AC in the AM: Drake Making A Lot Of Believers

How much more is there? How much better can he get? That's the real intrigue of what we have seen over the last couple of months from Kenyan Drake.


He has been good. At times very good. On a few plays, he has been downright special. The quick burst. The sudden shift. The spin move. The open field speed. The toughness running inside. It's all been on display. Very few backs in this league have been more impressive over the late stages of this season than Drake.

But he is only 23 years old. Has only started a handful of games. Is just getting used to this featured back role. As this season comes to a close Sunday against Buffalo at Hard Rock Stadium, as we have evaluate what Drake has accomplished since the trade that sent Jay Ajayi to the Eagles, it is clear by now that he brings a different dynamic to this offense.


It's also clear that he'll be an important part of this team's offensive plans moving forward. But how important? Can we now cross running back off the list of offseason needs? Adam Gase isn't willing to go that far just yet, but it's clear that a nice comfort zone with Drake has developed over the last half of this season. On a team that certainly has its share of offseason needs, it's nice to know, at the very least, that running back doesn't appear to be among the most pressing of those needs.

Kenyan Drake has made sure of that.

With one game remaining against the Bills, Drake has rushed for 569 yards and three touchdowns and has caught 29 passes for 224 yards and a touchdown. His 793 yards from scrimmage is third on the team behind only Kenny Stills and Kenny Stills. What's most different about Drake than Ajayi is an ability to contribute heavily to the passing game. That's what makes him so dangerous. He can exploit one-on-one mismatches on the outside. He can play every down. He can make a difference in so many different ways.


"We all grow up one day, right?" said Drake, explaining his sudden emergence. "It was all about taking that step to maturation, just becoming a professional."

A year ago he was a kick returner who wanted to play running back. Now he's a running back that doesn't have a whole lot of time to be a kick returner. He went the special teams route in college at Alabama, known more for his kickoff returns than his base offense carries, which had a lot to do with playing behind Heisman Trophy winner Derrick Henry.

But the Dolphins saw something in Drake when they selected him in the third round of the 2016 draft. They saw a player with a set of skills that could translate to this level. The trade of Ajayi opened that door just wide enough for Drake to sprint through. And he really hasn't looked back since.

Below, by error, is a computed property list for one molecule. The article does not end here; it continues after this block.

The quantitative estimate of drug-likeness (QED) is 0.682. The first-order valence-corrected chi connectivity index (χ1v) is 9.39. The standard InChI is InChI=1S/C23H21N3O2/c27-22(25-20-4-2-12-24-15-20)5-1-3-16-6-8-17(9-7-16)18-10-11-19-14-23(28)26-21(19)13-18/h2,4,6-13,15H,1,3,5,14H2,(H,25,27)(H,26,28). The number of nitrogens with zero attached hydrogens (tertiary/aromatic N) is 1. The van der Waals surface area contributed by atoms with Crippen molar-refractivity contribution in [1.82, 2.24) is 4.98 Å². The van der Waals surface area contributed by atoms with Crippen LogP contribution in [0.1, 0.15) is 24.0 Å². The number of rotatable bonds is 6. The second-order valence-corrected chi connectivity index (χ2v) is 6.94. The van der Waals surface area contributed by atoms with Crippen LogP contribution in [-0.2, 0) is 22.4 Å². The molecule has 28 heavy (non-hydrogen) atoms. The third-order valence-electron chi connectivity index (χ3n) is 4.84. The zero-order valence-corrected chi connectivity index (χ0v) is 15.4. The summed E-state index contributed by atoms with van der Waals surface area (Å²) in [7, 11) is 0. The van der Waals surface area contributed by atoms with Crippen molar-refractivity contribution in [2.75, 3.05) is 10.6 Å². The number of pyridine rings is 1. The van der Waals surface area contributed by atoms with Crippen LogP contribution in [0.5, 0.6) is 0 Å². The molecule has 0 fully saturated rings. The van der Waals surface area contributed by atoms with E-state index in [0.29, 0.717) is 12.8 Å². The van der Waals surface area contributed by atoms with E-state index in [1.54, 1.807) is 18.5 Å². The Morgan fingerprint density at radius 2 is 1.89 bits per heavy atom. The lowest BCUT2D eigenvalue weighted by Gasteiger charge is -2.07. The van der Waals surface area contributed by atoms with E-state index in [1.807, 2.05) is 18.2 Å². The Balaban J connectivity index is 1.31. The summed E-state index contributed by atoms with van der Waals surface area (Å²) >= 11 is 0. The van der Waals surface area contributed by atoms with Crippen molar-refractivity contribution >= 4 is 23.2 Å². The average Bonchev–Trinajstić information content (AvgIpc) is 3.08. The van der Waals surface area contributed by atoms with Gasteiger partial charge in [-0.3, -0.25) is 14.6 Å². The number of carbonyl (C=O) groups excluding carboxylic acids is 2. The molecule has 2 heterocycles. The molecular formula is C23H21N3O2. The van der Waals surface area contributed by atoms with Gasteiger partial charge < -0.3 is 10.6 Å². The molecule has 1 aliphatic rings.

He's an interesting young man. Doesn't say a whole lot. Rarely displays much emotion. But when you hear what he does say, when you see the determination in his eyes, it becomes clear that he is fully embraced what could be a career-defining opportunity.

"The more I'm in, the more plays I get, the more comfortable I feel," Drake says. "I feel as the game goes on, I get stronger and I've always felt like that. It just came with opportunity. I'm glad I'm making the most of that opportunity."

There were two fumbles early on, and that was a concern. But over the past four or five games, Drake has shown us how reliable he can be with no turnovers and no glaring mistakes. That's an important hurdle to clear for a young running back. But even as his consistency increases, it is the big plays, the game turning runs that continues to define him.


As we look back at his season, the first breakout moment was a 42-yard run in early November against the Raiders. The following Monday he took it to another level, this time with a 66-yarder against an awfully good Carolina rushing defense. So we saw the big plays early on; we'd have to wait a few more weeks to see the durability.

With Ajayi gone and with Damien Williams out with a sore shoulder, Drake became the centerpiece of this rushing attack on Dec. 3 against Denver, finishing with 120 yards on 23 very telling carries. He followed that up against the Patriots with his first real dual threat performance, running for 114 yards on 25 carries and catching five passes for 79 yards, including one for 47.

It became clear the more Drake touched the ball, the more effective he would be. Over the past four games he has averaged, in order, 4.4, 4.9, 4.6 and 5.2 yards per carry. That's gotten the attention of an awful lot of people.

"You give him the ball," said wide receiver Jarvis Landry, "and good things usually happen."


Now Drake wants to finish the season strong, putting an exclamation mark on an already impressive December in Sunday's finale against the Bills. You can be sure it won't affect his performance that the Dolphins are out of the playoffs. Every game, every carry, every chance matters to Kenyan Drake.

How much better can he get? Can't wait to find out.

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